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Selma Montford with a key question about the Circus Street development. Why, she asks, does the council ignore its own policies?

The developers of the Circus Street site claim that they have taken criticisms of their plan on board and modified their scheme, yet the changes they have made are so minimal they would not even be noticeable.

The city council’s own City Plan and its Tall Buildings Policy limits the height of buildings in Circus Street to six storeys. Yet the developers have submitted a plan for:

  • Student flats: three buildings of nine storeys, one building of 12 storeys.
  • Residential flats: two buildings of seven storeys, two buildings of eight storeys, one building of 10 storeys
  • Brighton University library: six storeys
  • Office building: seven storeys.

Apparently the council, the majority landowner of the site, and in a public-private partnership with the developer, has already agreed to these heights. So why does the council ignore its own policies?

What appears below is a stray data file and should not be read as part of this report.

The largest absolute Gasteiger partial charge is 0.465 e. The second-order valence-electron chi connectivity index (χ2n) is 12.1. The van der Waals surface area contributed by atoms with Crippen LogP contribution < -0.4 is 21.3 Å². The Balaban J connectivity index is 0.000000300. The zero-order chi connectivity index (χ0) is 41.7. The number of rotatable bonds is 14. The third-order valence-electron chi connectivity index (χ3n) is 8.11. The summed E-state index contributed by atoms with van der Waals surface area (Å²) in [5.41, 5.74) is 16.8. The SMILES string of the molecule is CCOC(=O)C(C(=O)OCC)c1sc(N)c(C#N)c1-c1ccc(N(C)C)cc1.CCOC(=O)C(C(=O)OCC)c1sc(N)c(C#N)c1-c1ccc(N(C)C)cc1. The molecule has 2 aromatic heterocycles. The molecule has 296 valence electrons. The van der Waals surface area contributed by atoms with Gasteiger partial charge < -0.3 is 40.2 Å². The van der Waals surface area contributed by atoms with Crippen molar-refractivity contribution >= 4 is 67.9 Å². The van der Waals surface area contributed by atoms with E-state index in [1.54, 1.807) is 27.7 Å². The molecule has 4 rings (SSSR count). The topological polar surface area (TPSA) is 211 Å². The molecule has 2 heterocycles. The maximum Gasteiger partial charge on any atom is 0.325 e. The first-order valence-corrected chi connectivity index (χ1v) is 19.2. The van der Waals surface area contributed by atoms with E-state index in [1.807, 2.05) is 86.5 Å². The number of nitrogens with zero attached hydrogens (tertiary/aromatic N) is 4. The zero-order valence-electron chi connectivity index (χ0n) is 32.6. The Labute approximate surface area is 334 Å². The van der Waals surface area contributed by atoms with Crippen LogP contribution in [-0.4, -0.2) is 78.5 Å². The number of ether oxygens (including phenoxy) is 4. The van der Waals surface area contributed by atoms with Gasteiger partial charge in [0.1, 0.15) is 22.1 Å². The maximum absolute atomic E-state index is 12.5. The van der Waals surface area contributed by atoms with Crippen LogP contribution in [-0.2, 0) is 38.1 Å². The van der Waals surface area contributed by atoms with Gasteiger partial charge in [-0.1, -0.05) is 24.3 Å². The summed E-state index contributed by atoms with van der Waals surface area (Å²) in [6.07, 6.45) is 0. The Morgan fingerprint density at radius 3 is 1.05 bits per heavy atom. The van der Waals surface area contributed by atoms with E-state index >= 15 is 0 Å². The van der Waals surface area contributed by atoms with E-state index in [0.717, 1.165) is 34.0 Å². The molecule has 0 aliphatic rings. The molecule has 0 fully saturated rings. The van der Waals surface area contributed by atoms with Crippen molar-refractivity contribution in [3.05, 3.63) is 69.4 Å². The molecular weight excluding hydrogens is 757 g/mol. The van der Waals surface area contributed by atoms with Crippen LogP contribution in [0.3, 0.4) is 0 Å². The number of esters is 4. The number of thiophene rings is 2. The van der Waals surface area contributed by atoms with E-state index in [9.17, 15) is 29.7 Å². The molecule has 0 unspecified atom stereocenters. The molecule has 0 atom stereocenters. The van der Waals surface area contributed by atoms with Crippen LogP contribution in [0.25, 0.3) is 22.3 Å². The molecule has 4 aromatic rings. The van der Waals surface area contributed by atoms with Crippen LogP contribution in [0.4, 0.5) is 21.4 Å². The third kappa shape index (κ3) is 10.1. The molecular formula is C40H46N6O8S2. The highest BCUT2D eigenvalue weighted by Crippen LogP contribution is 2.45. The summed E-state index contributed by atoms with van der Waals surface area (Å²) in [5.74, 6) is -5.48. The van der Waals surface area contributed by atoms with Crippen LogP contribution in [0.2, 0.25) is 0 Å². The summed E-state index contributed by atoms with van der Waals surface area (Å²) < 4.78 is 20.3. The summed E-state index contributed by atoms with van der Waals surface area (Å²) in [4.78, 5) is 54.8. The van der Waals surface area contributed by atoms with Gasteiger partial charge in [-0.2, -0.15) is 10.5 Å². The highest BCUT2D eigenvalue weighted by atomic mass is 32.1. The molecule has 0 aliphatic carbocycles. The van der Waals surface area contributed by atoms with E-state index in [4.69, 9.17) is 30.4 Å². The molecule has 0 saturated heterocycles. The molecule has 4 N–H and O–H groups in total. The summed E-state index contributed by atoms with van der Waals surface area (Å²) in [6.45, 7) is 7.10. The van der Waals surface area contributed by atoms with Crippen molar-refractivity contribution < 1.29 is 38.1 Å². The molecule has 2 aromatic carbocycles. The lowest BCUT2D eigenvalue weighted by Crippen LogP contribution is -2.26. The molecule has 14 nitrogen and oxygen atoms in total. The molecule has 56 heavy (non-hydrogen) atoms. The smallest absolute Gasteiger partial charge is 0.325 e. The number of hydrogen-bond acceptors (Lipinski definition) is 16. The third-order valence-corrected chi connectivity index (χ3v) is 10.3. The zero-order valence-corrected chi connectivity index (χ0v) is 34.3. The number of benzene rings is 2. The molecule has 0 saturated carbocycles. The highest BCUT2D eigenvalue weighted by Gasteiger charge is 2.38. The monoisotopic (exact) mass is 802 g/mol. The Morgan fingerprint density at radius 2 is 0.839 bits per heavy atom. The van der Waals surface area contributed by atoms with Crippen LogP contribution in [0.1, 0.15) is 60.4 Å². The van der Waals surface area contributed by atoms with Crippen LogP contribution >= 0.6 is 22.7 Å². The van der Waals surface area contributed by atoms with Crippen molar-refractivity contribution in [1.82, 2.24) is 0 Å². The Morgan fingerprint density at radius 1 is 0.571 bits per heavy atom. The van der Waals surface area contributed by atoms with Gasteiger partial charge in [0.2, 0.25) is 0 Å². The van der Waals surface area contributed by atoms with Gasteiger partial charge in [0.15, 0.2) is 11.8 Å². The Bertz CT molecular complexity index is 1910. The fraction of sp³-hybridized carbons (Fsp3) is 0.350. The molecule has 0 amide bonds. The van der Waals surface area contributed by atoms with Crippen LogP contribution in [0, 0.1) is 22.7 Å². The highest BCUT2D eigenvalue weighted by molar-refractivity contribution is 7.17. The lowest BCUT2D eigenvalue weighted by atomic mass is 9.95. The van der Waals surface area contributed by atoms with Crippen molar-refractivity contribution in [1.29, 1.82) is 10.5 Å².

This drives a coach and horses through the City Plan and leads to buildings which are out of scale with the buildings along the east side of Valley Gardens.

It results in overdevelopment of the site with dark canyons between residential buildings, rather than the sunny courtyards and the flower-filled entrance to the Milner flats, which the developer uses to convince the public into thinking this would be a sunny paradise.

If this inappropriate scheme goes ahead it will invite other developers, who we believe are already waiting in the wings, to submit similarly out-of-scale schemes.

The council would not then dare to recommend refusal, for fear of developers going for an expensive appeal against the decision.

Should we then join with the council and tear up the City Plan and the Tall buildings Policy?

Selma Montford
Hon Secretary, The Brighton Society